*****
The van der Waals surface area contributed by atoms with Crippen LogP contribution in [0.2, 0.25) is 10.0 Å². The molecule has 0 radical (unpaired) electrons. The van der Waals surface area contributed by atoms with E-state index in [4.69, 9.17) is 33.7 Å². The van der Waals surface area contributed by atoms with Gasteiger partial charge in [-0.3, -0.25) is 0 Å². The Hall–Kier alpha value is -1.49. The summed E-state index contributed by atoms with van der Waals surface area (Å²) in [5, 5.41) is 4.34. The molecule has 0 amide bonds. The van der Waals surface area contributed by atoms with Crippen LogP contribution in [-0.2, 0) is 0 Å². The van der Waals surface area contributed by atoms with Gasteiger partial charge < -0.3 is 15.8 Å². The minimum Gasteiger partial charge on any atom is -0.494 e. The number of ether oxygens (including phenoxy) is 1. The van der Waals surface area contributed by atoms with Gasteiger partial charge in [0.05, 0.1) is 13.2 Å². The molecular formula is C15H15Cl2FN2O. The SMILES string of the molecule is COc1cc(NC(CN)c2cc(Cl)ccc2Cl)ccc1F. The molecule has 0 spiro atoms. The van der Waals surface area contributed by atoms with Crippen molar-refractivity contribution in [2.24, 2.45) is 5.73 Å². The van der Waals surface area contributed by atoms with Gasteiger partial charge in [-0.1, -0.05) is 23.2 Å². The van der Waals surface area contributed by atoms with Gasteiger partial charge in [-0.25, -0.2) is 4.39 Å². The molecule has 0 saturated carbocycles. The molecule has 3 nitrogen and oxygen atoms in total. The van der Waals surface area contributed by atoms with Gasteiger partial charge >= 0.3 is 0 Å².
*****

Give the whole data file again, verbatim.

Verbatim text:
The van der Waals surface area contributed by atoms with Crippen LogP contribution in [0.2, 0.25) is 10.0 Å². The molecule has 0 radical (unpaired) electrons. The van der Waals surface area contributed by atoms with E-state index in [4.69, 9.17) is 33.7 Å². The van der Waals surface area contributed by atoms with Gasteiger partial charge in [-0.3, -0.25) is 0 Å². The Hall–Kier alpha value is -1.49. The summed E-state index contributed by atoms with van der Waals surface area (Å²) in [5, 5.41) is 4.34. The molecule has 0 amide bonds. The van der Waals surface area contributed by atoms with Crippen LogP contribution in [-0.2, 0) is 0 Å². The van der Waals surface area contributed by atoms with Gasteiger partial charge < -0.3 is 15.8 Å². The minimum Gasteiger partial charge on any atom is -0.494 e. The number of ether oxygens (including phenoxy) is 1. The van der Waals surface area contributed by atoms with Gasteiger partial charge in [0.05, 0.1) is 13.2 Å². The molecular formula is C15H15Cl2FN2O. The SMILES string of the molecule is COc1cc(NC(CN)c2cc(Cl)ccc2Cl)ccc1F. The molecule has 0 spiro atoms. The van der Waals surface area contributed by atoms with Crippen molar-refractivity contribution in [2.24, 2.45) is 5.73 Å². The van der Waals surface area contributed by atoms with Gasteiger partial charge in [-0.1, -0.05) is 23.2 Å². The van der Waals surface area contributed by atoms with Gasteiger partial charge in [-0.25, -0.2) is 4.39 Å². The molecule has 0 saturated carbocycles. The molecule has 3 nitrogen and oxygen atoms in total. The van der Waals surface area contributed by atoms with Gasteiger partial charge >= 0.3 is 0 Å².